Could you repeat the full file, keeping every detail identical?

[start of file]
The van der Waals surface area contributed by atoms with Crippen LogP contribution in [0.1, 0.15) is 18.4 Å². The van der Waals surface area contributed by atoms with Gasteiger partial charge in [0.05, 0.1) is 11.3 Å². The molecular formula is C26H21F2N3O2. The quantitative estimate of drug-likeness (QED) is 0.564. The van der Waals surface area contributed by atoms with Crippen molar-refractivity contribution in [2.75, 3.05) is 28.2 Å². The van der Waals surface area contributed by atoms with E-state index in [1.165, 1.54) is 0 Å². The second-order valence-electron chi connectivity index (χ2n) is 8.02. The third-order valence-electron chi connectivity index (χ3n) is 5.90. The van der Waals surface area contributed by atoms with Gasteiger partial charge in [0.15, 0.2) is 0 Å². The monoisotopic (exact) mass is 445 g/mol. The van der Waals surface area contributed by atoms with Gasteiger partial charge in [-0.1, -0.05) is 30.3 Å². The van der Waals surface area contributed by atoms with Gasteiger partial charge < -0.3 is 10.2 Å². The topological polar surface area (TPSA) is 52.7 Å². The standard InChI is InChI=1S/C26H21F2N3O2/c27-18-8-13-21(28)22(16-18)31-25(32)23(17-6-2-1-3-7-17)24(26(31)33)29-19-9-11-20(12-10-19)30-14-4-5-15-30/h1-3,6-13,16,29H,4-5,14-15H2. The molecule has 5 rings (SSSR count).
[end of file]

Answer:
The van der Waals surface area contributed by atoms with Crippen LogP contribution in [0.1, 0.15) is 18.4 Å². The van der Waals surface area contributed by atoms with Gasteiger partial charge in [0.05, 0.1) is 11.3 Å². The molecular formula is C26H21F2N3O2. The quantitative estimate of drug-likeness (QED) is 0.564. The van der Waals surface area contributed by atoms with Crippen molar-refractivity contribution in [2.75, 3.05) is 28.2 Å². The van der Waals surface area contributed by atoms with E-state index in [1.165, 1.54) is 0 Å². The second-order valence-electron chi connectivity index (χ2n) is 8.02. The third-order valence-electron chi connectivity index (χ3n) is 5.90. The van der Waals surface area contributed by atoms with Gasteiger partial charge in [0.15, 0.2) is 0 Å². The monoisotopic (exact) mass is 445 g/mol. The van der Waals surface area contributed by atoms with Gasteiger partial charge in [-0.1, -0.05) is 30.3 Å². The van der Waals surface area contributed by atoms with Gasteiger partial charge < -0.3 is 10.2 Å². The topological polar surface area (TPSA) is 52.7 Å². The standard InChI is InChI=1S/C26H21F2N3O2/c27-18-8-13-21(28)22(16-18)31-25(32)23(17-6-2-1-3-7-17)24(26(31)33)29-19-9-11-20(12-10-19)30-14-4-5-15-30/h1-3,6-13,16,29H,4-5,14-15H2. The molecule has 5 rings (SSSR count).